When Barzani died in 1979, the leadership of the KDP passed to his son, Masoud. But a new – and, as it turned out, rival – force had emerged in Kurdish politics with the founding by Jalal Talabani of the Patriotic Union of Kurdistan (PUK). During the Iran-Iraq War, which began in 1980, the KDP sided with the Iranians against Saddam Hussein and Kurdish Peshmerga troops helped launch an offensive from the north. In retribution Saddam ordered the notorious poison gas attack on the Kurdish town of Halabja, during which some 5,000 civilians were massacred.

The journey towards a unified Kurdish movement in Iraq, bedevilled by internal politicking, was long and bitter. In 1994 a power-sharing arrangement between the KDP and the PUK fell apart, leading to two separate administrations in Erbil and Sulaymaniyah and a no-holds-barred civil war for control of the Kurdish-dominated parts of northern Iraq. Finally, in 1998, Barzani of the KDP and Talabani of the PUK agreed a peace treaty and signed a joint leadership deal. Eventually the PUK and the KDP set up a unified regional government, and Masoud Barzani became a member of the Iraqi Governing Council.

When the Americans invaded Iraq in 2003, the Kurdish Peshmerga troops joined in the fight to overthrow Saddam Hussein. After he was driven from office the Iraqi people, in a national referendum, approved a new constitution which recognized the Kurdistan Regional Government as an integral element in Iraq’s administration. Barzani was elected President of Iraqi Kurdistan in June 2005.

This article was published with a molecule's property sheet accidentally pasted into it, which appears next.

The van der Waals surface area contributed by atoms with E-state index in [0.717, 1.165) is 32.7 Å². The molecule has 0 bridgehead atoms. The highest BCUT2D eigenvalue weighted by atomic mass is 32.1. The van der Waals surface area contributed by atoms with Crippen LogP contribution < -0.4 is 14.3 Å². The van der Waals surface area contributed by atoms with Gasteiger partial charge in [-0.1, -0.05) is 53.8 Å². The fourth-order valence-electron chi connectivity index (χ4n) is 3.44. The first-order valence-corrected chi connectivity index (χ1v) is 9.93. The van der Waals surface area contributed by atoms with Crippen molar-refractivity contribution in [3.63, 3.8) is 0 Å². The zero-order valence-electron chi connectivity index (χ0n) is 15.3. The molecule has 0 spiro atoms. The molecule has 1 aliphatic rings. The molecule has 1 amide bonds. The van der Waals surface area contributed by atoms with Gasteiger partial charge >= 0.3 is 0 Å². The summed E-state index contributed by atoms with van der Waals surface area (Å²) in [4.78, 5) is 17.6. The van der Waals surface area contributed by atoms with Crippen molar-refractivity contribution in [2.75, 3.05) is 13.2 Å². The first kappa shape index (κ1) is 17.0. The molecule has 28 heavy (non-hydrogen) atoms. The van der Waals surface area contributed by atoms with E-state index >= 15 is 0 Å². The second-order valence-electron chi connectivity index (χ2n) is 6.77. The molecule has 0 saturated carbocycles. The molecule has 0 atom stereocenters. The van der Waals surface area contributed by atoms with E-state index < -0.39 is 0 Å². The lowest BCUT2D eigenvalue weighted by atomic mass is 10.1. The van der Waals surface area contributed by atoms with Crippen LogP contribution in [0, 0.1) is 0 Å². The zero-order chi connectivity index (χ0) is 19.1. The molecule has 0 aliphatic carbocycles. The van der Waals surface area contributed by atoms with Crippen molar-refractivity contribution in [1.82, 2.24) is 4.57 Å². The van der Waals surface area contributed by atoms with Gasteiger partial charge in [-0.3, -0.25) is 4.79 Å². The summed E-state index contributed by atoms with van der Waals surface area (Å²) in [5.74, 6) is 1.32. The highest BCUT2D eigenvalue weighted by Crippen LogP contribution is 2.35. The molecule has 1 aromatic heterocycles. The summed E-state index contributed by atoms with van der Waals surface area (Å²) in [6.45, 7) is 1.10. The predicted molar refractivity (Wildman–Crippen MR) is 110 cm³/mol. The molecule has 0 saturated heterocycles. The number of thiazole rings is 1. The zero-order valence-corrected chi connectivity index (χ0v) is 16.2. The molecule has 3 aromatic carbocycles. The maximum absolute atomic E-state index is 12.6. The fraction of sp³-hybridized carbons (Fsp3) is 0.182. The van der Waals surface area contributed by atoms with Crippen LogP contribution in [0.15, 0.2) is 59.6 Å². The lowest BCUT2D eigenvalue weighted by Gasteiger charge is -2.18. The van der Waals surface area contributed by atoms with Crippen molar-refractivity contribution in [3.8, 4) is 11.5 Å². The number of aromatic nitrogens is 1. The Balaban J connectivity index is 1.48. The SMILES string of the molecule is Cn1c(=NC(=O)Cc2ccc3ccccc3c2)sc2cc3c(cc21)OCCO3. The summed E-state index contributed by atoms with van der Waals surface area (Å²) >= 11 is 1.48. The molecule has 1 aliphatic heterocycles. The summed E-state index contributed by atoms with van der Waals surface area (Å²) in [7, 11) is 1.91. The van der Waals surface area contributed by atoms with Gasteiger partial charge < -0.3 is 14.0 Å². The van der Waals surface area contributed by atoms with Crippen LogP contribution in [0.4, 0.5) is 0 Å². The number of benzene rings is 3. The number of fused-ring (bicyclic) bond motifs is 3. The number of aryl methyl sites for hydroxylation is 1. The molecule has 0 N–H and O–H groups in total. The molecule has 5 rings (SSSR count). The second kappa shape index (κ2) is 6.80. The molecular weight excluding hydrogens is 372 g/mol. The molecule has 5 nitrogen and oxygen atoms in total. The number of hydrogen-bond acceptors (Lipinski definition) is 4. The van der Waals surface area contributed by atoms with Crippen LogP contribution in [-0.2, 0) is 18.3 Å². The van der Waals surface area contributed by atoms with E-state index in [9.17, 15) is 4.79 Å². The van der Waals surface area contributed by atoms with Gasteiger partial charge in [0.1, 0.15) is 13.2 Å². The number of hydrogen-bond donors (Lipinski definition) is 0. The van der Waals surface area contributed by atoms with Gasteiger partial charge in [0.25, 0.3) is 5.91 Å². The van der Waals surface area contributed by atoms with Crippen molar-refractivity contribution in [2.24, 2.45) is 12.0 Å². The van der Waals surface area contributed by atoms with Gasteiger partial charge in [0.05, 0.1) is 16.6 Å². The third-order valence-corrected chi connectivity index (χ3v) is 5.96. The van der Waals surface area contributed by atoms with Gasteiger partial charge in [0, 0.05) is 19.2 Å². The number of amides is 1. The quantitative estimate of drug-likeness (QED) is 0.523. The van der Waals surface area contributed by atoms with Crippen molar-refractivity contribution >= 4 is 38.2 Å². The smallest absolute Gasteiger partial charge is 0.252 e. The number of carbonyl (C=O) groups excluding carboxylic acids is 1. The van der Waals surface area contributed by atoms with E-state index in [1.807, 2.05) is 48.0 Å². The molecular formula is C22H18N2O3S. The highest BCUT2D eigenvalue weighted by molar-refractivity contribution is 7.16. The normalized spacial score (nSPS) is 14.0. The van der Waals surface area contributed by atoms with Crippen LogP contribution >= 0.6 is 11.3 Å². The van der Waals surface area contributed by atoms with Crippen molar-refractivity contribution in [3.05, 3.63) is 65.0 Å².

In Syria the civil war, which began in earnest in 2011 in an attempt to topple President Bashar al-Assad and his administration, brought the Kurds to the forefront of the region’s politics. In early fighting Syrian government forces abandoned many Kurdish occupied areas in the north and north-east of the country, leaving the Kurds to administer them themselves. As early as October 2011, sponsored by President Barzani of Iraq’s Kurdish Regional Government, the Syrian Kurds established a Kurdish National Council (KNC) to press for eventual Kurdish autonomy. As in Iraq, political differences within the Kurdish community have resulted in a breakaway party, the PYD, challenging the national council.

The KNC is wholeheartedly in favour of establishing a Kurdish Regional Government in Syria, to mirror that in Iraq. The PYD favours establishing a multi-ethnic administration in the areas of northern Syria captured from government forces. An uneasy truce between the two groups, brokered by Barzani in 2012, seems to be holding, despite a succession of incidents between them.

Is some sort of amalgamation of the Syrian and Iraqi Kurdish areas a practical proposition?

“We will never allow a state to be formed in northern Syria, south of our border,” declared Erdogan in Istanbul on June 26, 2015. “We will maintain our struggle whatever the cost. They are trying to…change the demographics of the region. We will not condone it.”